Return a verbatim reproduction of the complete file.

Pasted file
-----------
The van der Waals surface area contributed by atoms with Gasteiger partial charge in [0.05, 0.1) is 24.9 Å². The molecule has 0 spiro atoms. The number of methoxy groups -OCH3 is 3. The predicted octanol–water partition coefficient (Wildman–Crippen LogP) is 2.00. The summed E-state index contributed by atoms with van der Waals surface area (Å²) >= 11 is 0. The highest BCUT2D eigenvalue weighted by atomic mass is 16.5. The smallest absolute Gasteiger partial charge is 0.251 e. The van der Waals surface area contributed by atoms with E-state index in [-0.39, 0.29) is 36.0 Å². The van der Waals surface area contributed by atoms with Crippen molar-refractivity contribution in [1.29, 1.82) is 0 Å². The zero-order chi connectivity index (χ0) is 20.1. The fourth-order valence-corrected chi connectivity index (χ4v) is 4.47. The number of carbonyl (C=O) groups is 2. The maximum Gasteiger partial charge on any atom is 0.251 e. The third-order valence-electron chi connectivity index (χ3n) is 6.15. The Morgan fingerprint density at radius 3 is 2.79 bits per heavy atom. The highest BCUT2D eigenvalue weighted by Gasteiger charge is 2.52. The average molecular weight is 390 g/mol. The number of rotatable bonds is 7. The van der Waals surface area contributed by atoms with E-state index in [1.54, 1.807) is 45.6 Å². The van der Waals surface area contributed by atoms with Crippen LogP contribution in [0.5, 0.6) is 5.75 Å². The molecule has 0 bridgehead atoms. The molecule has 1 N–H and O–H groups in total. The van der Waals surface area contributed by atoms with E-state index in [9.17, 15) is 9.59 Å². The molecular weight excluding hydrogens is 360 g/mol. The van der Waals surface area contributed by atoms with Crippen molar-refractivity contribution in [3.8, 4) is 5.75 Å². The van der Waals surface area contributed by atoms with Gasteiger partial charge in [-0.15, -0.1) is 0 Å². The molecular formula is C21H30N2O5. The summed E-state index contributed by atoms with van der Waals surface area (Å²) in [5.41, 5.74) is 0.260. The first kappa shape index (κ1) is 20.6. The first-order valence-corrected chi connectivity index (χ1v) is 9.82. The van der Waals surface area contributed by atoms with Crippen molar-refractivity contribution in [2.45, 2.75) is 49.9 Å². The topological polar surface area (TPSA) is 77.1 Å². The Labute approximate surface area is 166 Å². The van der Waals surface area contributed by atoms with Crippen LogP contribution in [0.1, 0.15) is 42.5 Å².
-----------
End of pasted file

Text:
The van der Waals surface area contributed by atoms with Gasteiger partial charge in [0.05, 0.1) is 24.9 Å². The molecule has 0 spiro atoms. The number of methoxy groups -OCH3 is 3. The predicted octanol–water partition coefficient (Wildman–Crippen LogP) is 2.00. The summed E-state index contributed by atoms with van der Waals surface area (Å²) >= 11 is 0. The highest BCUT2D eigenvalue weighted by atomic mass is 16.5. The smallest absolute Gasteiger partial charge is 0.251 e. The van der Waals surface area contributed by atoms with E-state index in [-0.39, 0.29) is 36.0 Å². The van der Waals surface area contributed by atoms with Crippen molar-refractivity contribution in [1.29, 1.82) is 0 Å². The zero-order chi connectivity index (χ0) is 20.1. The fourth-order valence-corrected chi connectivity index (χ4v) is 4.47. The number of carbonyl (C=O) groups is 2. The maximum Gasteiger partial charge on any atom is 0.251 e. The third-order valence-electron chi connectivity index (χ3n) is 6.15. The Morgan fingerprint density at radius 3 is 2.79 bits per heavy atom. The highest BCUT2D eigenvalue weighted by Gasteiger charge is 2.52. The average molecular weight is 390 g/mol. The number of rotatable bonds is 7. The van der Waals surface area contributed by atoms with E-state index in [1.54, 1.807) is 45.6 Å². The van der Waals surface area contributed by atoms with Crippen LogP contribution in [0.5, 0.6) is 5.75 Å². The molecule has 0 bridgehead atoms. The molecule has 1 N–H and O–H groups in total. The van der Waals surface area contributed by atoms with E-state index in [9.17, 15) is 9.59 Å². The molecular weight excluding hydrogens is 360 g/mol. The van der Waals surface area contributed by atoms with Crippen molar-refractivity contribution in [3.8, 4) is 5.75 Å². The van der Waals surface area contributed by atoms with Gasteiger partial charge in [-0.15, -0.1) is 0 Å². The molecular formula is C21H30N2O5. The summed E-state index contributed by atoms with van der Waals surface area (Å²) in [5.41, 5.74) is 0.260. The first kappa shape index (κ1) is 20.6. The first-order valence-corrected chi connectivity index (χ1v) is 9.82. The van der Waals surface area contributed by atoms with Crippen molar-refractivity contribution in [2.45, 2.75) is 49.9 Å². The topological polar surface area (TPSA) is 77.1 Å². The Labute approximate surface area is 166 Å². The van der Waals surface area contributed by atoms with Crippen LogP contribution in [0.1, 0.15) is 42.5 Å².